Marjan Kamali: It was difficult especially after the revolution had succeeded because for a while the borders were closed. The new government wanted to make sure that no one who was a political anti-revolutionary left. Others stayed because they didn’t have the means to leave or had no choice. But many stayed because they did not want to leave. It’s difficult to leave the country you have known all your life and in which you have a strong family network in order to become a refugee or to just start anew in an unknown land. Also, people stayed because they just loved Iran too much – Iranians are very nationalistic and they wanted to see how post-revolutionary Iran played out. Others stayed because they wanted to contribute to making post-revolutionary Iran work. And some stayed because they couldn’t believe that anything negative or violent would last, that it would all blow over and things would go “back to normal”.
Amy Steele: Can you explain the title?
Marjan Kamali: The title is actually a phrase that my Farsi-speaking mother-in-law uses when she speaks English. She says “Would you like to have together tea”? I used this phrase as the title because tea is such a huge part of Persian life – it’s usually brewed (with great care) on a samovar and people drink it all day long. Throughout the novel, many characters meet over tea and pivotal conversations between Darya and Mina, Darya and Sam, Mina and Ramin, Darya, Parviz and Sam etc. are had over tea. Also, I wanted to use the word “together” to indicate the bridge between Iran and America. We have so much in common, despite the political rhetoric.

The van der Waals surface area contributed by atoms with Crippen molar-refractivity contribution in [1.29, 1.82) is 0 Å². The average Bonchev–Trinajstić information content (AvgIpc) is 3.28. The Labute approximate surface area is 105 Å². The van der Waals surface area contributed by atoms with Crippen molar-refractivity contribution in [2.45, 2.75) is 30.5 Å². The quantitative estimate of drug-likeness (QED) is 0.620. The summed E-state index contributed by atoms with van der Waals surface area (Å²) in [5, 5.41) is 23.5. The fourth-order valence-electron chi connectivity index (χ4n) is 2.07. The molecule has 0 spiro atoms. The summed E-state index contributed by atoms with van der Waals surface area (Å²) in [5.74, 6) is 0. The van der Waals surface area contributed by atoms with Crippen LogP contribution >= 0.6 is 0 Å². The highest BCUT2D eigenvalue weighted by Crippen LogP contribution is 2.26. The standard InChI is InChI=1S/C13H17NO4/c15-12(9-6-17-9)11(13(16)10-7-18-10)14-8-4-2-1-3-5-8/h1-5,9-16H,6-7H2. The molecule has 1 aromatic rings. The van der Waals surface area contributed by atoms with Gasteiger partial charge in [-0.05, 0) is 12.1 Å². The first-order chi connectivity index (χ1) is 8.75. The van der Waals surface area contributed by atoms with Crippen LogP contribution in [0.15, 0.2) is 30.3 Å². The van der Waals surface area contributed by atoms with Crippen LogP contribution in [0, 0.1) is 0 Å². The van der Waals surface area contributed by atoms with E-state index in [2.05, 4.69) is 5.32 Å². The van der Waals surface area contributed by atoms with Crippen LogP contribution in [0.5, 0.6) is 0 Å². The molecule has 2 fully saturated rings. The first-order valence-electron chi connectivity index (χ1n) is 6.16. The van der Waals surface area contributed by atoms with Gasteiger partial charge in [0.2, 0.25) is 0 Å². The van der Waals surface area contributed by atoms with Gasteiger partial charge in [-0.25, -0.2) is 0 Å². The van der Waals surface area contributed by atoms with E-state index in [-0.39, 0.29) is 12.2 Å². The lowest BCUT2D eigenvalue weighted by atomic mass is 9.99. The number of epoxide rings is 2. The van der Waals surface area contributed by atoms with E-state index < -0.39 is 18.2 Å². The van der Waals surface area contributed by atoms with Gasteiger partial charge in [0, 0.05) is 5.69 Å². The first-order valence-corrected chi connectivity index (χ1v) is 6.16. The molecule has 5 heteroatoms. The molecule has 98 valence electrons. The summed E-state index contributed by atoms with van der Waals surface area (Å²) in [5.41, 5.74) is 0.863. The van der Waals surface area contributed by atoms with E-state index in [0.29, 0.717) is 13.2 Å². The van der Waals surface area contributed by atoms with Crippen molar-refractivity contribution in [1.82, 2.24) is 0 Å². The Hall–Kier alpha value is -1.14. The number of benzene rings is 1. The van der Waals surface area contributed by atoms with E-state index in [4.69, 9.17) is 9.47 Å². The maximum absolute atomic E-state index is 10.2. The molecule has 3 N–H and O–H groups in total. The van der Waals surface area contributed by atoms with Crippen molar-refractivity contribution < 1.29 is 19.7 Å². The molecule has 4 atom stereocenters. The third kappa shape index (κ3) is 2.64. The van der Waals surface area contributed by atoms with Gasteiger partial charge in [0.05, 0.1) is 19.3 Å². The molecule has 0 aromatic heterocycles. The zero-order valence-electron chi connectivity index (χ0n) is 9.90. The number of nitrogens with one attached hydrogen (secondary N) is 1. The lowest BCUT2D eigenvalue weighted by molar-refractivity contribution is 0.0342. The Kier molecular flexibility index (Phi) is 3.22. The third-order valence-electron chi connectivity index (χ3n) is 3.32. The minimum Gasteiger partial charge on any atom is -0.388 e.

Amy Steele: Both Darya and Mina are strong women. What do you like about them?
Marjan Kamali: I love that Darya speaks her mind. She is judgmental and she knows it but she’s old enough to not care what others think. Her generation is one that was steeped in tradition and she was raised to respect her parents’ choices, to marry someone of whom they approved, and to establish a stable, secure life where one kept one’s head low and did not rock the boat. But she doesn’t suffer fools gladly and she is a very headstrong, determined, and talented woman. Because of Iran’s tumultuous politics, both Darya and Mina have experienced regime change (Darya’s generation were children during the ouster of Mossadegh and installment of the Shah in 1953 and Mina’s generation were kids during the 1979 Islamic revolution). Both know political upheaval first hand and see that stability and security are temporary. But whereas Darya’s response is to keep a low profile and hang on to safe and secure choices, Mina’s, due in large part to her exposure to Western culture, is to ultimately follow her bliss, despite the risks. This is where Darya and Mina differ the most. But I love and respect Darya’s decisions to keep her family safe and I think her choices in life show strength, even if they are choices of compromise. Mina, too, makes many compromises – but in the end she chooses her passion and I respect this greatly about her. I love that she manages to carve her own path without being a clichéd “rebel” who rejects her parents. Mina is trapped in a way, between her parents’ desires for her and her American opportunities. But she manages to balance both, hard as it is, and I love this about her.